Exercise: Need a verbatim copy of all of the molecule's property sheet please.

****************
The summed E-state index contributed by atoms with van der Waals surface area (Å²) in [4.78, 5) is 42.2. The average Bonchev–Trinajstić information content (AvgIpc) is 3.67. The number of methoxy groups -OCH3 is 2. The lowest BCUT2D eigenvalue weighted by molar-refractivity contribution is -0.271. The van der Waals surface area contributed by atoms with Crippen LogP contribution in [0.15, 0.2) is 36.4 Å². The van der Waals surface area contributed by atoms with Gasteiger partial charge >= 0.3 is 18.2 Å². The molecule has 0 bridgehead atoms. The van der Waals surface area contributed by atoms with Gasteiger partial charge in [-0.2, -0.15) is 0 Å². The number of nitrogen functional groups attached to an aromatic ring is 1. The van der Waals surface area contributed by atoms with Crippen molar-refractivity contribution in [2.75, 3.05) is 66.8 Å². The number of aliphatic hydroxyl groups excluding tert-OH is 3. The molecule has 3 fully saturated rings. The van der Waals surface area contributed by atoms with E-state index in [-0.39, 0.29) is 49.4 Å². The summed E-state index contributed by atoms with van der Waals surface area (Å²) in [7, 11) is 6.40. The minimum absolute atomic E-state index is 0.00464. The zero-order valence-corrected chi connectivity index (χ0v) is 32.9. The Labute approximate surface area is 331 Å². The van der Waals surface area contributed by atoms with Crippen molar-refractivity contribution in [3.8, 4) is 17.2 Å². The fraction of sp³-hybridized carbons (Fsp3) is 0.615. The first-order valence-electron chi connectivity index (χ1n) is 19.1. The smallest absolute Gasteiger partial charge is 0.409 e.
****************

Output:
The summed E-state index contributed by atoms with van der Waals surface area (Å²) in [4.78, 5) is 42.2. The average Bonchev–Trinajstić information content (AvgIpc) is 3.67. The number of methoxy groups -OCH3 is 2. The lowest BCUT2D eigenvalue weighted by molar-refractivity contribution is -0.271. The van der Waals surface area contributed by atoms with Crippen LogP contribution in [0.15, 0.2) is 36.4 Å². The van der Waals surface area contributed by atoms with Gasteiger partial charge >= 0.3 is 18.2 Å². The molecule has 0 bridgehead atoms. The van der Waals surface area contributed by atoms with Gasteiger partial charge in [-0.2, -0.15) is 0 Å². The number of nitrogen functional groups attached to an aromatic ring is 1. The van der Waals surface area contributed by atoms with Crippen molar-refractivity contribution in [2.75, 3.05) is 66.8 Å². The number of aliphatic hydroxyl groups excluding tert-OH is 3. The molecule has 3 fully saturated rings. The van der Waals surface area contributed by atoms with E-state index in [-0.39, 0.29) is 49.4 Å². The summed E-state index contributed by atoms with van der Waals surface area (Å²) in [7, 11) is 6.40. The minimum absolute atomic E-state index is 0.00464. The zero-order valence-corrected chi connectivity index (χ0v) is 32.9. The Labute approximate surface area is 331 Å². The van der Waals surface area contributed by atoms with Crippen molar-refractivity contribution in [3.8, 4) is 17.2 Å². The fraction of sp³-hybridized carbons (Fsp3) is 0.615. The first-order valence-electron chi connectivity index (χ1n) is 19.1. The smallest absolute Gasteiger partial charge is 0.409 e.